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  7. Others, meanwhile, seem to take ageing more in their stride, accepting their lapses, and treating themselves especially nicely when they have particularly bad days. Our research shows that people who are higher in self-compassion cope better with the challenges of ageing than those who are less self-compassionate: they had higher wellbeing, fewer emotional problems, greater satisfaction with life, and felt that they were ageing more successfully. In fact, as long as they were high in self-compassion, people with health problems reported wellbeing and life satisfaction that was as high as those without such problems.

    Because they were less self-critical and ashamed, those who were higher in self-compassion were also more likely to disclose their HIV status to others. Something about being self-compassionate led individuals confronting a serious, life-changing illness to adapt more successfully. T o understand how self-compassion works, consider how people respond to negative events. When we are upset about something, our reactions stem from three distinct sources.

    First is the instigating problem and our analysis of the threat that it poses to our wellbeing — what psychologists call the primary appraisal. Whether we are dealing with a failure, rejection, a health problem, losing a job, a speeding ticket or simply a misplaced set of car keys, a portion of our emotional distress is a reaction to the negative implications of the event.

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    Second, people analyse their ability to cope with the consequences of the problem. Third comes blame and guilt. When problems arise, we often think about the role that we played — the extent to which we were responsible and what, if anything, this says about us. People often experience additional distress when they believe that the problem arose through their own incompetence, stupidity or lack of self-control.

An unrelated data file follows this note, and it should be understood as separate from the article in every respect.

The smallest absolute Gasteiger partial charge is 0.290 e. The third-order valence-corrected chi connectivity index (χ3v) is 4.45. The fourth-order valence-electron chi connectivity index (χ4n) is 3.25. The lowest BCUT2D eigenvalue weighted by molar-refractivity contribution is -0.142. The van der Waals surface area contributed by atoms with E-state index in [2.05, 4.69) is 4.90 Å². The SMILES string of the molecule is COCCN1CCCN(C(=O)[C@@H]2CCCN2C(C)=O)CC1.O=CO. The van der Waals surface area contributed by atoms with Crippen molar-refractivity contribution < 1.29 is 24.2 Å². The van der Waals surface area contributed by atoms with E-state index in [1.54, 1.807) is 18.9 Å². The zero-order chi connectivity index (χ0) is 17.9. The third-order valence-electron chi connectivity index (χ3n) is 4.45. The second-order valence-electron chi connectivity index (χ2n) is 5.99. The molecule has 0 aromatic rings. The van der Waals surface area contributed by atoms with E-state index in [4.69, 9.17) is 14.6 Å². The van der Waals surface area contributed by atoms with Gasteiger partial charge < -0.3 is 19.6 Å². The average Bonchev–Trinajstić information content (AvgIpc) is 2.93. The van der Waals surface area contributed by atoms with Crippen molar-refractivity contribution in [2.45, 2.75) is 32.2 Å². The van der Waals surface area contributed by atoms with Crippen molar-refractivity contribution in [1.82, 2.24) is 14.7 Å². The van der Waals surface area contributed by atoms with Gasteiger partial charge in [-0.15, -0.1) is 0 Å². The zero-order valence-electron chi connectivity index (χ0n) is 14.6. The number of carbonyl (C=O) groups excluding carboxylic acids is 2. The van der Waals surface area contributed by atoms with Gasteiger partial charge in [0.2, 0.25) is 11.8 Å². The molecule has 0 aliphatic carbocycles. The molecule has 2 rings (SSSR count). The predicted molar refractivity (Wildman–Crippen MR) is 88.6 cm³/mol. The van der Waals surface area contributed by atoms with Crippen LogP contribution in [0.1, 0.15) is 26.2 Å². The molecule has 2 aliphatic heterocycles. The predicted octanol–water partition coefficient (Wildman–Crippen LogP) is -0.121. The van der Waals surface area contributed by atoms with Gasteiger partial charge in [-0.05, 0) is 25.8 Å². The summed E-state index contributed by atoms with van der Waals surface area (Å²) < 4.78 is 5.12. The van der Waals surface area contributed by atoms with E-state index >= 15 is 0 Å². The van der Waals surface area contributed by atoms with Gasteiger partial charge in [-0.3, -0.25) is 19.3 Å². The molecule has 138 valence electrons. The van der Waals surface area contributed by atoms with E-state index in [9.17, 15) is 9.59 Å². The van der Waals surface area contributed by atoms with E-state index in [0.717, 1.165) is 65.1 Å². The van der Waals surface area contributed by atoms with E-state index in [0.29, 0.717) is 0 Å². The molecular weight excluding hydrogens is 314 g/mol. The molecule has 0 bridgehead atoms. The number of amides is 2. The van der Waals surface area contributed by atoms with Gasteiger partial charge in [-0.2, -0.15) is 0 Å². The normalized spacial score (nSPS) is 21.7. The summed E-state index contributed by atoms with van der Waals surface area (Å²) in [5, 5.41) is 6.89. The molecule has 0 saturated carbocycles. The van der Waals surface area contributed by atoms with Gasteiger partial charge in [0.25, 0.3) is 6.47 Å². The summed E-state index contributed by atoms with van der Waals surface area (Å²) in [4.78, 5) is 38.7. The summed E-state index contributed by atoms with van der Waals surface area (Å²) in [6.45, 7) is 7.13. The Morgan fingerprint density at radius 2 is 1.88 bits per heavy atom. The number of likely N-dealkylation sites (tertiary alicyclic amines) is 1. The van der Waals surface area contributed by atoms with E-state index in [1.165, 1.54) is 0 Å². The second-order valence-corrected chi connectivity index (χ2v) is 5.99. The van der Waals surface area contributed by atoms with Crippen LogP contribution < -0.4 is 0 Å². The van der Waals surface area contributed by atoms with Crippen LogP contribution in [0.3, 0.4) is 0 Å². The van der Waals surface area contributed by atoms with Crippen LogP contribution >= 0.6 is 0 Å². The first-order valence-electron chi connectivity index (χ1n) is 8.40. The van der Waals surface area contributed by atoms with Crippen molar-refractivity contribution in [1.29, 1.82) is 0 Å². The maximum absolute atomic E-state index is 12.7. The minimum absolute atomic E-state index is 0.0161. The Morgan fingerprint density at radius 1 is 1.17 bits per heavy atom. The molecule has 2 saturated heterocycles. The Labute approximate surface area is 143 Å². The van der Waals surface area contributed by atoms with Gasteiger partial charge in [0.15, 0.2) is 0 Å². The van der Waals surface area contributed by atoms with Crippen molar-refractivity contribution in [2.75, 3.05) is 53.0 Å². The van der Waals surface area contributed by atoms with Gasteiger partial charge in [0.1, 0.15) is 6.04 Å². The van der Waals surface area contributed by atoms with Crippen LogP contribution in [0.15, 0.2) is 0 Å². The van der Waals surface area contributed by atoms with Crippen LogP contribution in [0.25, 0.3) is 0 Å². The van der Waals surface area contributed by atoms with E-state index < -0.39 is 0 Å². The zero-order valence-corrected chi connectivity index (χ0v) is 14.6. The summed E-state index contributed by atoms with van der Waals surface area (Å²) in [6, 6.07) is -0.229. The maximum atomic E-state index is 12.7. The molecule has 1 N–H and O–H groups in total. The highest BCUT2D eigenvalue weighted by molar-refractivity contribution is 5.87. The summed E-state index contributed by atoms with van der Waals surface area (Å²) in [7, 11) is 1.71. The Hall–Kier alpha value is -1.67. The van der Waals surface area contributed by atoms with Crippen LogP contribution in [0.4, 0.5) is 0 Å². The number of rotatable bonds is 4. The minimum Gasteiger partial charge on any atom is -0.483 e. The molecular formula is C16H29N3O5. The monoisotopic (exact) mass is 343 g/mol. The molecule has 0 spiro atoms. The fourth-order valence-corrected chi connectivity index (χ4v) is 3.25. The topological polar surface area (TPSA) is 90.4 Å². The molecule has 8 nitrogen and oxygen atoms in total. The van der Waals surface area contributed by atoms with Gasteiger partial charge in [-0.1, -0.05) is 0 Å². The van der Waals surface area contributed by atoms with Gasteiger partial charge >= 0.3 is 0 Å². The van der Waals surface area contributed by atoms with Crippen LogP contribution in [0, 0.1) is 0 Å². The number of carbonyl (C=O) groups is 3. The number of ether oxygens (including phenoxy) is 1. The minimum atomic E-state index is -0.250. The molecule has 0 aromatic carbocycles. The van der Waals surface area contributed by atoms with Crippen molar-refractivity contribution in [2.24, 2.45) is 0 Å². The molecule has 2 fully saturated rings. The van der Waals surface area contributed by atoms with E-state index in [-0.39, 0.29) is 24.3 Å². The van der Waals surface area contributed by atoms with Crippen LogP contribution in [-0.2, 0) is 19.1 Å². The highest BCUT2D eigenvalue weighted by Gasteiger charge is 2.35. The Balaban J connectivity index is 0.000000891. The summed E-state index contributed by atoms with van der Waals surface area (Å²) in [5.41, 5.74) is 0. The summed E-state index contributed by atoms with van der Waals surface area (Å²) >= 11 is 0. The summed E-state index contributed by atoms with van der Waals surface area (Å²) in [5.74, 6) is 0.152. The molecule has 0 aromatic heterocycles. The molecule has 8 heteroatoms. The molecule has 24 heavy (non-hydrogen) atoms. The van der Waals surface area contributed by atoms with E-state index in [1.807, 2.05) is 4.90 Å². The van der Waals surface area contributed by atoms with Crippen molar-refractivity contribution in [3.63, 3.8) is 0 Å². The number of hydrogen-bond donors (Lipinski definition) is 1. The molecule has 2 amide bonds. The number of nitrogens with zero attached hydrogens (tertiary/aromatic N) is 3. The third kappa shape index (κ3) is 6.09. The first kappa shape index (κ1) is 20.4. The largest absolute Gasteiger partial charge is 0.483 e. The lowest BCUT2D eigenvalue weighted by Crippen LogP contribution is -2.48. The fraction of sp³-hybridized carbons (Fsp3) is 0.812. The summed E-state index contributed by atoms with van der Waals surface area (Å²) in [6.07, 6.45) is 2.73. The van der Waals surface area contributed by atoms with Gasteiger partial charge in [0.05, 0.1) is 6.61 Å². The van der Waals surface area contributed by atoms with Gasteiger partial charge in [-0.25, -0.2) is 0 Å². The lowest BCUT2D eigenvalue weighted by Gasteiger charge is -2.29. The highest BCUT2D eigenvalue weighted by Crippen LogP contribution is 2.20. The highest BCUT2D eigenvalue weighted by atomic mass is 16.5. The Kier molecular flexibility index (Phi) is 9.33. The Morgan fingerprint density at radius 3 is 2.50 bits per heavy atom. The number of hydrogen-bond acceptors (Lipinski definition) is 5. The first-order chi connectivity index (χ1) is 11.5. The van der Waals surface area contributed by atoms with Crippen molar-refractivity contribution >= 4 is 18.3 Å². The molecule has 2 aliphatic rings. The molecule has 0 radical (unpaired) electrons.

This self-inflicted cruelty increases whatever distress the original problem is already causing. Treating oneself compassionately helps to ameliorate all three of these sources of distress. In The Compassionate Mind , Paul Gilbert, a British psychologist who has explored the therapeutic benefits of self-compassion, suggests that self-directed compassion triggers the same physiological systems as receiving care from other people.

    Treating ourselves in a kind and caring way has many of the same effects as being supported by others. When people do not add to their distress through self-recrimination, they can look life more squarely in the eye and see it for how it really is. Just as importantly, self-compassion eliminates the additional distress that people often heap on themselves through criticism and self-blame.

    Again, the parallel with other-directed compassion is informative.

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    Yet, people who are low in self-compassion talk to themselves in precisely such discourteous ways. One central feature of self-compassion that helps to lower distress is what Neff calls common humanity.

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    Each of us has our own measure of pain. Sometimes the pain we suffer is great and obvious; sometimes it is subtle. Our pain can reflect the coldness of our families, the trauma of our parents, the stultifying influence of much modern education and media, the difficulties of being a man or a woman. As a result, we often feel that we have been cast out.

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    To survive we have to cover our heart, build up a layer of clay, and defend ourselves. We lose the belief that we are worthy of love. Always remember to put your trust in compassion and self-love. From this comes a shift of identity, a release from the covering of clay, a return to our original goodness. The courageous heart is the one that is unafraid to open to the world.

    With compassion, we come to trust our capacity to open to life without armoring. This is not a poetic ideal but a living reality, demonstrated by our most beloved sages. Mahatma Gandhi had the courage to be jailed and beaten, to persevere through difficulties without giving in to bitterness and despair.

    His vulnerability became his strength.